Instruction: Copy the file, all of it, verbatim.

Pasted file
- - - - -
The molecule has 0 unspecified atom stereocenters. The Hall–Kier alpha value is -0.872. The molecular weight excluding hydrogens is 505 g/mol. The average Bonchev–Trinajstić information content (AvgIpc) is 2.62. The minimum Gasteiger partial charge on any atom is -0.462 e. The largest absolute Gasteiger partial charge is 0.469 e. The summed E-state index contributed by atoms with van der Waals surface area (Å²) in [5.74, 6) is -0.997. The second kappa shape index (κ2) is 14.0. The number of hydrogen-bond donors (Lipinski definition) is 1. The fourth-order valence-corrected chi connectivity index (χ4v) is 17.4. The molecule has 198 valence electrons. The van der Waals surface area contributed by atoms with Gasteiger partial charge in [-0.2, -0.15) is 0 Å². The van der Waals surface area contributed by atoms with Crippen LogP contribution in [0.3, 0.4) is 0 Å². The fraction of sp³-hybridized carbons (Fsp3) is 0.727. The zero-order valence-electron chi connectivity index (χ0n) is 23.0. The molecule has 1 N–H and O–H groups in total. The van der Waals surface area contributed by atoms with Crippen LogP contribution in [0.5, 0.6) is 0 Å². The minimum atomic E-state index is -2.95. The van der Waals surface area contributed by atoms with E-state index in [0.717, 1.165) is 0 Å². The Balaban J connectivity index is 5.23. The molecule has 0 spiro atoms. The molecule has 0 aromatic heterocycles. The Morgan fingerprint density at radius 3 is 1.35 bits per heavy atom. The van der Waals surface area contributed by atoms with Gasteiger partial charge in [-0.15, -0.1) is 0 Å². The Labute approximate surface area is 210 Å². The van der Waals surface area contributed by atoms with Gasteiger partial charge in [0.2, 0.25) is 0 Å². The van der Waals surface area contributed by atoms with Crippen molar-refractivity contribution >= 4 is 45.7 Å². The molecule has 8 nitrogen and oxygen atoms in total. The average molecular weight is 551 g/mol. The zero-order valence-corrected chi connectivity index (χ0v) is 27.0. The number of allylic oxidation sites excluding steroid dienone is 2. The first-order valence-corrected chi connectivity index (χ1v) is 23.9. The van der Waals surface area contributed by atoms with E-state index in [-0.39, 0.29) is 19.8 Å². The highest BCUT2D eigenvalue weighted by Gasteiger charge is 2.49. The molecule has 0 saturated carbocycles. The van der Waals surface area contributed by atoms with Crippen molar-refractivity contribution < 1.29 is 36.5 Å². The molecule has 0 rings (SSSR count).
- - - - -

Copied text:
The molecule has 0 unspecified atom stereocenters. The Hall–Kier alpha value is -0.872. The molecular weight excluding hydrogens is 505 g/mol. The average Bonchev–Trinajstić information content (AvgIpc) is 2.62. The minimum Gasteiger partial charge on any atom is -0.462 e. The largest absolute Gasteiger partial charge is 0.469 e. The summed E-state index contributed by atoms with van der Waals surface area (Å²) in [5.74, 6) is -0.997. The second kappa shape index (κ2) is 14.0. The number of hydrogen-bond donors (Lipinski definition) is 1. The fourth-order valence-corrected chi connectivity index (χ4v) is 17.4. The molecule has 198 valence electrons. The van der Waals surface area contributed by atoms with Gasteiger partial charge in [-0.2, -0.15) is 0 Å². The van der Waals surface area contributed by atoms with Crippen LogP contribution in [0.3, 0.4) is 0 Å². The fraction of sp³-hybridized carbons (Fsp3) is 0.727. The zero-order valence-electron chi connectivity index (χ0n) is 23.0. The molecule has 1 N–H and O–H groups in total. The van der Waals surface area contributed by atoms with Crippen LogP contribution in [0.5, 0.6) is 0 Å². The minimum atomic E-state index is -2.95. The van der Waals surface area contributed by atoms with E-state index in [0.717, 1.165) is 0 Å². The Balaban J connectivity index is 5.23. The molecule has 0 spiro atoms. The molecule has 0 aromatic heterocycles. The Morgan fingerprint density at radius 3 is 1.35 bits per heavy atom. The van der Waals surface area contributed by atoms with Gasteiger partial charge in [-0.15, -0.1) is 0 Å². The Labute approximate surface area is 210 Å². The van der Waals surface area contributed by atoms with Gasteiger partial charge in [0.2, 0.25) is 0 Å². The van der Waals surface area contributed by atoms with Crippen molar-refractivity contribution >= 4 is 45.7 Å². The molecule has 8 nitrogen and oxygen atoms in total. The average molecular weight is 551 g/mol. The zero-order valence-corrected chi connectivity index (χ0v) is 27.0. The number of allylic oxidation sites excluding steroid dienone is 2. The first-order valence-corrected chi connectivity index (χ1v) is 23.9. The van der Waals surface area contributed by atoms with E-state index in [-0.39, 0.29) is 19.8 Å². The highest BCUT2D eigenvalue weighted by Gasteiger charge is 2.49. The molecule has 0 saturated carbocycles. The van der Waals surface area contributed by atoms with Crippen molar-refractivity contribution < 1.29 is 36.5 Å². The molecule has 0 rings (SSSR count).